Then the actual training can begin. “Our cooperation partners have developed a computer game where the control comes from the user’s movements,” explains TUM researcher Jensen. It is modelled on the Space Invaders game. The player’s spaceship automatically fires at the invaders at regular intervals while trying to evade incoming shots. “This takes skill and concentration,” explains Jensen. The less rigid the platform setting, the harder it is to maintain stability and steer the spaceship. “It is also possible to add disruption factors,” explains the orthopedics specialist Burgkart. The platform rotates suddenly to the left or right, which makes it even harder for the user to stay balanced. “At the start, the platform feels quite firm under the user’s feet, but gradually becomes more unstable. And finally, for users in very good condition, it starts giving extra pushes,” explains Burgkart. Using electromyography (EMG) sensors, the team confirmed that the system effectively activates the abdominal and back muscles that are important for spinal stability, and that the activity becomes even more challenging with the rotational movement. The less rigid the system becomes and the more frequent the sudden rotations occur, the greater the demands on the muscles. “Balancing movements are among the most effective methods,” says Burgkart. He believes that the new training device should be used mainly for preventive purposes, both for primary patients, who have “elevated risk”, and secondary patients, who have suffered from back pain in the past.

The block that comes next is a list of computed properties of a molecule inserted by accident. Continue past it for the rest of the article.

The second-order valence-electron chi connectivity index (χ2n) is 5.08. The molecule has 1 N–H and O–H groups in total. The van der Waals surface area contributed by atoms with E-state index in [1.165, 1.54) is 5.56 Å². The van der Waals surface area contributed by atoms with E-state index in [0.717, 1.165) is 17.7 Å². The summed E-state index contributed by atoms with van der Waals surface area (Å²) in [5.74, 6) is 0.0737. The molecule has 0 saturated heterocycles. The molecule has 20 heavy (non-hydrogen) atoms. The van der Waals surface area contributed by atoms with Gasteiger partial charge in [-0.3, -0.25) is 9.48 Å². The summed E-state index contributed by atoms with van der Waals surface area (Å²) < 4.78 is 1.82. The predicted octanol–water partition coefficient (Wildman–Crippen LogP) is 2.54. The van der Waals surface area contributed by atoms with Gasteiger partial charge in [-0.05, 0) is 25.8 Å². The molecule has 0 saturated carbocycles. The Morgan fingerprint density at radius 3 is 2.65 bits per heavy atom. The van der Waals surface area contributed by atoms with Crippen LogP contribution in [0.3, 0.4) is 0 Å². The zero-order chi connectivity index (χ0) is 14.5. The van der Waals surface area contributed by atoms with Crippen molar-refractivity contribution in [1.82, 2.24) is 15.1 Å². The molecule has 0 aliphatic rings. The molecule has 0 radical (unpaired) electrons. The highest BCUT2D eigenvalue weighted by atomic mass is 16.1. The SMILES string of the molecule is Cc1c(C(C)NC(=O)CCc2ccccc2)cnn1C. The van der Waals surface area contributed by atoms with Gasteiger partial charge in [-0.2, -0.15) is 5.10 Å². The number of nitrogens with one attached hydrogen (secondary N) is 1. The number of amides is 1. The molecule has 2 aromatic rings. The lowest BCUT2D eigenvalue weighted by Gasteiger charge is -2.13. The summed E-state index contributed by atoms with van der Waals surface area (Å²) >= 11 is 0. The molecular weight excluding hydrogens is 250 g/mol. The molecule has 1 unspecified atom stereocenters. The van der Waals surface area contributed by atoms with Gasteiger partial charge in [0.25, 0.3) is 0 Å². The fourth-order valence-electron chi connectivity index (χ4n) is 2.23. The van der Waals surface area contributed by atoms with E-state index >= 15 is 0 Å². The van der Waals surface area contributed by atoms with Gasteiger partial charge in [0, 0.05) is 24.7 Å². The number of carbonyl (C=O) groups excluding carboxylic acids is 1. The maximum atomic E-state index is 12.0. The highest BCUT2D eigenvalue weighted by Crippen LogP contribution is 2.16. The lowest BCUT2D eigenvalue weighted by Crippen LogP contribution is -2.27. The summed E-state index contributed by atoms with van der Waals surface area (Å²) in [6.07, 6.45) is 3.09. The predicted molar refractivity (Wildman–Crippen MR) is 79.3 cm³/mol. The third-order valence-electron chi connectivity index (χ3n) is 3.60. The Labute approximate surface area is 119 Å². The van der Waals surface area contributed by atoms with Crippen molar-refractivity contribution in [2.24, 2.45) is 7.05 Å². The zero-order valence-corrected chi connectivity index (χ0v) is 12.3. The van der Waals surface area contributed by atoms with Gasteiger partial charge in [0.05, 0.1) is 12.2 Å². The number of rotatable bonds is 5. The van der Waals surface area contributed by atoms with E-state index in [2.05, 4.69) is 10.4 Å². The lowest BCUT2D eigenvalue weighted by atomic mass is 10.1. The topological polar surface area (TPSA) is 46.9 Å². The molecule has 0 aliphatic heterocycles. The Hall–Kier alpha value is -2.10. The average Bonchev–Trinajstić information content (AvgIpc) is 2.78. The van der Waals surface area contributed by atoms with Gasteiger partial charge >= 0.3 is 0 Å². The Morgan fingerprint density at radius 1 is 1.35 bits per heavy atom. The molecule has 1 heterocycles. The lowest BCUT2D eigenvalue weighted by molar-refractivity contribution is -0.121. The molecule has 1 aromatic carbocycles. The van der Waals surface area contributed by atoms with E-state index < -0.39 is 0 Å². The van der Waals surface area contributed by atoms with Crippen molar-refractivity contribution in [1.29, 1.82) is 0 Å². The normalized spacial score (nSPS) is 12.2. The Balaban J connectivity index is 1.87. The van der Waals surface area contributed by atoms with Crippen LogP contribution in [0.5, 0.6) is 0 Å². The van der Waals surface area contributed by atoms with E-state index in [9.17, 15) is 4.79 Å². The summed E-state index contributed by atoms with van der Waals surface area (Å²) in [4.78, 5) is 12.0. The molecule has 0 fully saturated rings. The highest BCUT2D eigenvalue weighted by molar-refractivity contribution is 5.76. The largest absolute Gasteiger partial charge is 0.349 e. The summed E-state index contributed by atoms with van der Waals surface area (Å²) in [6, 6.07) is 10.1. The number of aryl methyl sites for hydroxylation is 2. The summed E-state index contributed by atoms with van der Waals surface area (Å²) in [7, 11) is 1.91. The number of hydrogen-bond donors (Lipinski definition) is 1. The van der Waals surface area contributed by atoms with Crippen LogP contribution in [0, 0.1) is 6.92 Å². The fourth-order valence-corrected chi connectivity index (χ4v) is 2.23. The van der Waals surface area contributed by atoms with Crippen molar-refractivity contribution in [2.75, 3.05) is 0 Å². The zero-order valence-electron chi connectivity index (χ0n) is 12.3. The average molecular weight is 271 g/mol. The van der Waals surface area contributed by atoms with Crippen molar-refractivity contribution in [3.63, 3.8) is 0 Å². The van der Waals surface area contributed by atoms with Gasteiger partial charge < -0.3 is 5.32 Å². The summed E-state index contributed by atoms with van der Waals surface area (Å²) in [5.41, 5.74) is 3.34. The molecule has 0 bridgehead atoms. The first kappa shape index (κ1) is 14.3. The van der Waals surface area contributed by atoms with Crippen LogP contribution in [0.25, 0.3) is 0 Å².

Next steps: from the concept to the product
After nearly three years of research, it is now clear: the GyroTrainer functions as intended and fulfils its medical purpose. “There are still a few steps to take before it can be used as a product,” says Prof. Burgkart. The most important requirement for the future: the researchers want the device – which for safety reasons still has to be operated by TUM researchers – to be suitable for use without a physiotherapist or trainer. They also want it to be capable of adjusting dynamically to the ability of the individual user. The GyroTrainer already determines the individual stiffness via approximations and can make adjustments at any time using the measured data. In the future, the artificial intelligence function of the device will work as an independent, secure logical system to set the initial rigidity and select the difficulty level of the corresponding game options. It will also be able to make adjustments based on how the user is feeling on the day, fatigue levels and personal training progress. A final important requirement for the new back trainer: it has to fit into any living room: Prof. Burgkart’s vision: “The machine has to be mobile so that people can train on a regular basis without having to go to a physiotherapist.”
Elisabeth Jensen; Reihaneh Mirjalili; Kim Peper; Dennis Ossadnik; Fan Wu; Jan Lang; Matthias Martin; Florian Hetfleisch; Rainer Burgkart; Sami Haddadin; Individualized Training of Back Muscles Using Iterative Learning Control of a Compliant Balance Board; International Conference on Rehabilitation Robotics (ICORR), 2023; https://ieeexplore.ieee.org/document/10304810/
Contacts to this article:
Prof. Dr.-med. Rainer Burgkart
Director of Research and Education of the Clinic of Orthopaedics and Sports Orthopaedics
Klinikum rechts der Isar
Technical University of Munich (TUM)
Prof. Dr.-Ing. Sami Haddadin
Executive Director Munich Institute of Robotics and Machine Intelligence (MIRMI)
Technical University of Munich (TUM)